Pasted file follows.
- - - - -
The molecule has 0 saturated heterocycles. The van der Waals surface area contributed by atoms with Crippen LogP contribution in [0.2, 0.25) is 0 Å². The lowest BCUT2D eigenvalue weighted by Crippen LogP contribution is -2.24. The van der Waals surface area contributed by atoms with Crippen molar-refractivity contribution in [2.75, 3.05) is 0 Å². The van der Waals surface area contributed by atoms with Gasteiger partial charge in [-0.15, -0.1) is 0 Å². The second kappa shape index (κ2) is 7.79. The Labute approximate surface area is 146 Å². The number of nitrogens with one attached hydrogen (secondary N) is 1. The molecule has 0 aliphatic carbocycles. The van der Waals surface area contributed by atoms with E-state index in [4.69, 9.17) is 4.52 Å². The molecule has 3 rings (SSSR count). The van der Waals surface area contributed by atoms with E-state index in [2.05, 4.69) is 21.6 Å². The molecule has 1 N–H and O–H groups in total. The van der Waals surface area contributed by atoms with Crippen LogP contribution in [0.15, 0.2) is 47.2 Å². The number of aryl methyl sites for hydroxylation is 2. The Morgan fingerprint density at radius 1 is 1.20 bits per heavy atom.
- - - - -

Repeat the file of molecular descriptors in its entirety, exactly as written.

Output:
The molecule has 0 saturated heterocycles. The van der Waals surface area contributed by atoms with Crippen LogP contribution in [0.2, 0.25) is 0 Å². The lowest BCUT2D eigenvalue weighted by Crippen LogP contribution is -2.24. The van der Waals surface area contributed by atoms with Crippen molar-refractivity contribution in [2.75, 3.05) is 0 Å². The van der Waals surface area contributed by atoms with Gasteiger partial charge in [-0.15, -0.1) is 0 Å². The second kappa shape index (κ2) is 7.79. The Labute approximate surface area is 146 Å². The number of nitrogens with one attached hydrogen (secondary N) is 1. The molecule has 0 aliphatic carbocycles. The van der Waals surface area contributed by atoms with E-state index in [4.69, 9.17) is 4.52 Å². The molecule has 3 rings (SSSR count). The van der Waals surface area contributed by atoms with E-state index in [2.05, 4.69) is 21.6 Å². The molecule has 1 N–H and O–H groups in total. The van der Waals surface area contributed by atoms with Crippen LogP contribution in [0.15, 0.2) is 47.2 Å². The number of aryl methyl sites for hydroxylation is 2. The Morgan fingerprint density at radius 1 is 1.20 bits per heavy atom.